Is the Risk of Operating on Acute Cholecystitis Too Great? a Comparison of National Outcomes Following Laparoscopic Cholecystectomy

Emily Benham, Samuel W Ross, MD, MPH, Ciara R Huntington, MD, Peter E Fischer, MD, MS, John M Green, MD, Bradley W Thomas, MD, B. Todd Heniford, MD, A. Britton Christmas, MD, Ronald F Sing, DO. Carolinas Medical Center

Introduction: Many HPB experts and the Tokyo guidelines recommend delaying cholecystectomy for advanced acute cholecystitis, given an increased risk of complications, and operating when in a chronic phase. Therefore, our goal was to use national data to examine risk of post-operative complications following laparoscopic cholecystectomy (LC) for acute vs. chronic cholecystitis.

Methods and Procedures: The ACS NSQIP database was queried for all LC from 2005-2013. Two cohorts were defined by diagnosis codes acute cholecystitis (AC) chronic cholecystitis (CC). Univariate tests were used to compare the cohorts. Multivariate analysis was performed for outcomes controlling for age, BMI, gender, diabetes, smoking, and Charlson Comorbidity Index. Conversion rate and common bile duct injury are not tracked in NSQIP.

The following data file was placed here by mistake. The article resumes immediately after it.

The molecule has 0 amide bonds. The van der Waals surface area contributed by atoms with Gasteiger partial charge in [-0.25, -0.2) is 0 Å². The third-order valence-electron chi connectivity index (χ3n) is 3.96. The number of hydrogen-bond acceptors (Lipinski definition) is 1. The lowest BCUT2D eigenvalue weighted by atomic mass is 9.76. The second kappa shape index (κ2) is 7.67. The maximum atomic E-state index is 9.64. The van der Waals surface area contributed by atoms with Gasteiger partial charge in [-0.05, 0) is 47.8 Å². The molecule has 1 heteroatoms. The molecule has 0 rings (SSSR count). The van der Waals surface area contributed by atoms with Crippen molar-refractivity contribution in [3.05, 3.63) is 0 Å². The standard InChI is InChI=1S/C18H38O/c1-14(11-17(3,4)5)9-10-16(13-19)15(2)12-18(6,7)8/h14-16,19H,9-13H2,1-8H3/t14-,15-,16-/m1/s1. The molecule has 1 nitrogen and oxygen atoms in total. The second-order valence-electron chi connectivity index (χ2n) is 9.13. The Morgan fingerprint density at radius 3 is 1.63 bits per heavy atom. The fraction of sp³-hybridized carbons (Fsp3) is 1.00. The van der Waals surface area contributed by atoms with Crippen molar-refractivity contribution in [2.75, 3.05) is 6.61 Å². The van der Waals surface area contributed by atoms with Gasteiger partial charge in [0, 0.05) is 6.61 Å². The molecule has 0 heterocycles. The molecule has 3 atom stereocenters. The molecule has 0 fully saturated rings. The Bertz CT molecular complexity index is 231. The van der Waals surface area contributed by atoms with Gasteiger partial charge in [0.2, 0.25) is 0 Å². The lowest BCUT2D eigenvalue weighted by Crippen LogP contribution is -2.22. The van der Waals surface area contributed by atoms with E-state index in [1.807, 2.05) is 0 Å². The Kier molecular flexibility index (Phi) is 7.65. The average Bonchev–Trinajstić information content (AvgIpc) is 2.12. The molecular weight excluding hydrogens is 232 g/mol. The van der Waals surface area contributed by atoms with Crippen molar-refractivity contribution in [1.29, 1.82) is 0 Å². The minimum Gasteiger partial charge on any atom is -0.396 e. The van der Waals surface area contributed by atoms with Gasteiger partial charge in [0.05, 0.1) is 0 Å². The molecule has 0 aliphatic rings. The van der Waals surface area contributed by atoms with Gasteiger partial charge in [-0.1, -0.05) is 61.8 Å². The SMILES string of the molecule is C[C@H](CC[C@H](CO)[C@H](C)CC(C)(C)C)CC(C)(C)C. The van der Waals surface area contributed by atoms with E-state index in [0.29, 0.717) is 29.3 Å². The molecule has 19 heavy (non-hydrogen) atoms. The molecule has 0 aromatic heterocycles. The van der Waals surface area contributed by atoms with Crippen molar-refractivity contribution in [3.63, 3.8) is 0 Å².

Results: There were 145,644,520 LC: 44,436 with IOC and 1,168 with common bile duct exploration.  LC was performed for AC in 46,189 cases and 99,455 for CC. Complication rates were low: wound complication 0.77%, intra-abdominal abscess 0.45%, reoperation 0.94%, readmission 4.40%, and 30 day mortality 0.23%. The AC cohort had older, more male, higher BMI, more inpatient, diabetics, and higher CCI; p<0.001 for all. Univariate outcomes are reported in the table, and all complications, except for superficial SSI, and mortality were higher in the AC cohort. On multivariate analysis, LC for AC had an increased odds of reoperation (OR, CI: 1.36, 1.16-1.60), readmission (1.33, 1.23-1.43), intra-abdominal abscess (2.19, 1.87-2.56), and 30 day mortality (1.78, 1.42-2.22) when compared to LC for CC.

Conclusions: Rates of 30 day complications are low for laparoscopic cholecystectomy, but, they are slightly increased when performed for acute compared to chronic cholecystitis.  Surgeons and patients should balance these minimally increased risks with the cost, discomfort, and healthcare resources associated with delaying cholecystectomy.

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